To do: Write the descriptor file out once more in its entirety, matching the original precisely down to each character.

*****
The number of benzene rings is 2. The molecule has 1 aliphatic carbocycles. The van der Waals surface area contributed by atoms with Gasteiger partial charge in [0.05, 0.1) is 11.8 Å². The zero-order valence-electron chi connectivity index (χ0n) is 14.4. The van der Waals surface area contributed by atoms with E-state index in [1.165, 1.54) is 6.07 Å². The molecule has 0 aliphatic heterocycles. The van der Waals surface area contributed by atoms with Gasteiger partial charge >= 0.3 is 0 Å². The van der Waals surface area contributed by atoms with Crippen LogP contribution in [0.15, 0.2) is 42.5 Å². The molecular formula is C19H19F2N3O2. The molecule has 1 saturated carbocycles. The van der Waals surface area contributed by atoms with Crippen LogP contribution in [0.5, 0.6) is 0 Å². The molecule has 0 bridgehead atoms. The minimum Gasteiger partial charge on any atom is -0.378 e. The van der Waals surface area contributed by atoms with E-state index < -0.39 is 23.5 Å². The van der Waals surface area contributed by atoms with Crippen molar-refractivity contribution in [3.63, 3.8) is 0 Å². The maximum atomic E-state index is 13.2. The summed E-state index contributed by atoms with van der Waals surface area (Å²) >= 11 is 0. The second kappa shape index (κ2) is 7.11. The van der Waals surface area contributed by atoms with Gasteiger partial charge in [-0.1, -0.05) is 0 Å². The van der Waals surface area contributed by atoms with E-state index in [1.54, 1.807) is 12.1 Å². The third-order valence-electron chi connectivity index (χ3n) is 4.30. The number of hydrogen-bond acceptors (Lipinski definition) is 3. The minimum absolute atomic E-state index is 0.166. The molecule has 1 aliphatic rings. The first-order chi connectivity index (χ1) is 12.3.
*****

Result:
The number of benzene rings is 2. The molecule has 1 aliphatic carbocycles. The van der Waals surface area contributed by atoms with Gasteiger partial charge in [0.05, 0.1) is 11.8 Å². The zero-order valence-electron chi connectivity index (χ0n) is 14.4. The van der Waals surface area contributed by atoms with E-state index in [1.165, 1.54) is 6.07 Å². The molecule has 0 aliphatic heterocycles. The van der Waals surface area contributed by atoms with Gasteiger partial charge >= 0.3 is 0 Å². The van der Waals surface area contributed by atoms with Crippen LogP contribution in [0.15, 0.2) is 42.5 Å². The molecular formula is C19H19F2N3O2. The molecule has 1 saturated carbocycles. The van der Waals surface area contributed by atoms with Crippen LogP contribution in [0.5, 0.6) is 0 Å². The molecule has 0 bridgehead atoms. The minimum Gasteiger partial charge on any atom is -0.378 e. The van der Waals surface area contributed by atoms with E-state index < -0.39 is 23.5 Å². The van der Waals surface area contributed by atoms with Crippen molar-refractivity contribution in [3.63, 3.8) is 0 Å². The maximum atomic E-state index is 13.2. The summed E-state index contributed by atoms with van der Waals surface area (Å²) >= 11 is 0. The second kappa shape index (κ2) is 7.11. The van der Waals surface area contributed by atoms with Gasteiger partial charge in [-0.1, -0.05) is 0 Å². The van der Waals surface area contributed by atoms with E-state index in [1.54, 1.807) is 12.1 Å². The third-order valence-electron chi connectivity index (χ3n) is 4.30. The number of hydrogen-bond acceptors (Lipinski definition) is 3. The minimum absolute atomic E-state index is 0.166. The molecule has 1 aliphatic rings. The first-order chi connectivity index (χ1) is 12.3.